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The B.C. approach to keeping apartments cool without air conditioning

What are some effective DIY hacks you've tried to keep your home cool during the blazing summer heat?
cat in AC
There are sustainable and eco-friendly strategies to maintain comfortable indoor temperatures without the energy consumption of air conditioning.

Weatherhood is a series of stories produced in collaboration with ChatGPT.

As climate change continues to disrupt weather patterns globally, the issue of keeping homes cool during increasingly hot summers is a concern for many.

Heat stroke is a serious condition that can occur when the body overheats, typically as a result of prolonged exposure to high temperatures. It can cause symptoms such as high body temperature, altered mental state, rapid breathing, and racing heart rate. In severe cases, heat stroke can lead to seizures and cardiac arrest.

According to Joanna Eyquem, managing director of climate-resilient infrastructure at the Intact Centre on Climate Adaptation, heat stroke is a "silent killer."

She states, "The impacts of heat are death."

Who is most at risk?

The most vulnerable demographic during extreme heat in British Columbia are those living in older, low-rise buildings that were built decades ago without a warming world in mind. 

Betsy Agar, director of the buildings program at the climate think tank the Pembina Institute, says, "We think there's a priority of really preserving that kind of building. They're actually often most affordable, but they also are the ones that kind of need the most work.”

For British Columbians living in apartments, this issue is particularly challenging. 

However, there are sustainable and eco-friendly strategies to maintain comfortable indoor temperatures without the energy consumption of air conditioning.

Practical solutions for keeping homes cool

There are several practical solutions that British Columbians can implement to keep their homes cool during heat waves. 

These include making a plan to check on vulnerable people during a heat wave, finding ways to shade homes with plants and trees, or blocking sun directly by installing blinds, heat-resistant curtains, or window films.

However, these solutions need to be adapted to the local community. For example, planting a tree next to a home might be beneficial in Metro Vancouver, but it could be a dangerous proposition in a fire-prone town in B.C.’s Okanagan Valley.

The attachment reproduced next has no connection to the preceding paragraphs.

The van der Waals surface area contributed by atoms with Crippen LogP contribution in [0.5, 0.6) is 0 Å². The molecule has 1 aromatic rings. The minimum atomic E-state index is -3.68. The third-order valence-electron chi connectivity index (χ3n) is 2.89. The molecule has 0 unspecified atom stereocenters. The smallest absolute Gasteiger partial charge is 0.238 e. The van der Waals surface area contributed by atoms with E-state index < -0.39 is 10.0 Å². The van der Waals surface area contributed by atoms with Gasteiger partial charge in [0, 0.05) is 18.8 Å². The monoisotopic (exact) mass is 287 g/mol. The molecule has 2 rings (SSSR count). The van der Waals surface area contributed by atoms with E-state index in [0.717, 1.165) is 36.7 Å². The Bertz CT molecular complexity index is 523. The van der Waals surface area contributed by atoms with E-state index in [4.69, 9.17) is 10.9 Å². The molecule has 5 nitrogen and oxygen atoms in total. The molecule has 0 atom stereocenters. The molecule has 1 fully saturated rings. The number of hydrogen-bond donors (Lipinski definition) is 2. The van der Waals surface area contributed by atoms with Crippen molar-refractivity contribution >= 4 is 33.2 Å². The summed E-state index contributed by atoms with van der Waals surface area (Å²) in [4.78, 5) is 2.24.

One of the most effective natural solutions lies in the clever use of ventilation. 

During the cooler evening and night hours, residents can open windows and doors to invite in the breeze. This cools the apartment's interior and provides much-needed ventilation. As the day begins to heat up, shutting the windows and drawing the blinds helps keep the indoor air cool for as long as possible.

The importance of window coverings in this process cannot be overstated. Light-coloured blinds, shades, or curtains can block out the heat of the sun and reduce indoor temperatures significantly. This is especially important for windows facing east or west, which receive the most sunlight.

While the natural airflow is a powerful tool for cooling, fans can enhance its effects. By circulating the air within an apartment, fans can create a wind-chill effect, making the space feel cooler. A popular trick is to create a DIY air conditioner by placing a bowl of ice in front of a fan. The air blown across the melting ice is cooled and adds a refreshing, cooling mist to your living space.

Another key to keeping apartments cool lies in minimizing internal sources of heat. Appliances, particularly larger ones like ovens and dryers, can significantly increase indoor temperatures. By using these appliances sparingly, and only during the cooler parts of the day, residents can avoid the additional heat they generate.

Lighting can also contribute to a warmer apartment. Traditional incandescent bulbs emit heat, so switching to cooler, energy-efficient LED lighting can make a difference in how hot a room feels.

Staying cool in a warming world

The impact of personal habits shouldn't be ignored. 

Staying hydrated and wearing lightweight, breathable clothing can help individuals keep their body temperature down, making the heat more bearable. 

For those with a green thumb, filling your apartment with indoor plants can help to reduce indoor temperatures. Plants like snake plants, spider plants, and aloe vera not only cool their surroundings but also improve air quality.

Finally, when air conditioning becomes a necessity, it is crucial to make the process as efficient as possible. Energy-efficient models, coupled with responsible use, can ensure that you stay cool without significantly contributing to global warming.

With files from Stefan Labbé